From July 12, the paper version of the form was phased out, meaning that the passenger locator form is available only online, and must be filled out in in advance of travel to Ireland. You will be sent an email receipt, which you will have to show when boarding – it will be a pre-boarding requirement.
As of the time this paper went to print, these are were the rules in place with regards to travel to Ireland. However, come July 19, the EU DCC will change the state of travel in the EU for Irish citizens.
Digital Covid Certificate
From July 19, Ireland plans to operate the DCC for travel originating within the EU and EEA. These plans are still subject to the public health advice at the time, though.
The Covid certificate, which was previously titled the ‘Digital Green Certificate’ will be used to maintain control of travel within the EU during the Covid-19 pandemic.
It is proof that you have been either:
– Vaccinated against Covid-19
– Received a negative test
– Recovered from Covid-19 in the last six months
As a result, being vaccinated won’t be a pre-condition of travel. The certificate will contain only certain information pertinent to the pass, including your name, date of birth, date of issue, relevant information about your vaccine, test or recovery and an identifier number.
People arriving without a DCC will also need proof of a negative RT-PCR test taken no more than 72 hours before arrival”
It will be available both electronically and in paper form, with both offering a QR code to avoid fraud.
To sum up, subject to the public health advice come July 19, if you arrive into Ireland with a DCC, you will no longer need to quarantine. If you have the DCC and have been fully vaccinated, there’ll be no need for an RT-PCR test either.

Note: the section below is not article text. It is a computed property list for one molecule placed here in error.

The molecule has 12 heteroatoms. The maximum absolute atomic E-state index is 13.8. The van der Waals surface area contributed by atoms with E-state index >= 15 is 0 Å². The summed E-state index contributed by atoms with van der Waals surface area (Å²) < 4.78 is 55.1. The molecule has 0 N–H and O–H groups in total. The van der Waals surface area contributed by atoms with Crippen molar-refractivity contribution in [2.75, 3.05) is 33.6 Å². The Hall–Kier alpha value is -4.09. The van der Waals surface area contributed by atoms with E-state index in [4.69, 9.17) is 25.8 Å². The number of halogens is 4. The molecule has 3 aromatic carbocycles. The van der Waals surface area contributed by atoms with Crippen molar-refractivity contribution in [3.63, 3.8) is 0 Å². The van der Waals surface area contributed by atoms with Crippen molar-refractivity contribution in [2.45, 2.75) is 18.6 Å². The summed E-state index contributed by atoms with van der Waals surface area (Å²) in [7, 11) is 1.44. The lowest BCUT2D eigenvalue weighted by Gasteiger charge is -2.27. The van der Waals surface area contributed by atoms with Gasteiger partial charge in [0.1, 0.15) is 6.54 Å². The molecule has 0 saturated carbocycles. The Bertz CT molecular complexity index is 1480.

If you arrive with a DCC on the basis of a test other than an RT-PCR test, such as an antigen test, you will need proof of a negative RT-PCR test taken no more than 72 hours before arrival. People arriving without a DCC will also need proof of a negative RT-PCR test taken no more than 72 hours before arrival.
Children between seven and 18 who have not been vaccinated must also have a negative RT- PCR test.
As the name might suggest however, the EU DCC will only apply smoothly to travel in and around the European Union, as well as Norway, Switzerland, Liechtenstein and Iceland. For travel from countries outside this zone, different procedures apply.
It is important to note in the Irish context that if you are fully vaccinated and having difficulty accessing your DCC, it is expected that a national call centre will be established to assist any and all inquiries.
Travel from outside the EU
From July 19, Ireland will roughly follow the EU approach to non-essential travel into the EU from third countries.
An “emergency brake” system will be applied to countries where a variant of concern “arises, and this will be coordinated at EU level to protect against the importation of variants.
If an emergency brake is applied to a country, the Government advice will be to avoid travel to that country.
If you’re arriving from outside the EU and no emergency brake has been applied and you have proof of vaccination, you will not need to do any travel-related testing or quarantine.
If you do not have valid proof of vaccination, however, you will be obliged to:
– Show evidence of a negative RT- PCR test result within 72 hours before your arrival
– Home quarantine
– Undergo post-arrival testing, which will be provided through the HSE
If you’re arriving from outside the EU and the emergency brake has been applied to the country you’re coming from, the rules will depend on whether you’ve been vaccinated or not
If you have proof of vaccination, you’ll need to:
– Show a negative result from a RT- PCR test taken no more than 72 hours before arrival
– Home quarantine
– Undergo post-arrival testing – this will be provided through the HSE.
If you don’t have proof of vaccination, the steps remain the same, but it’s MHQ rather than home quarantine.
As can be seen, travel is not the simple thing it once was, but it’s a glimmer of hope where once there was none. I for one look forward to getting back out there towards the end of the summer.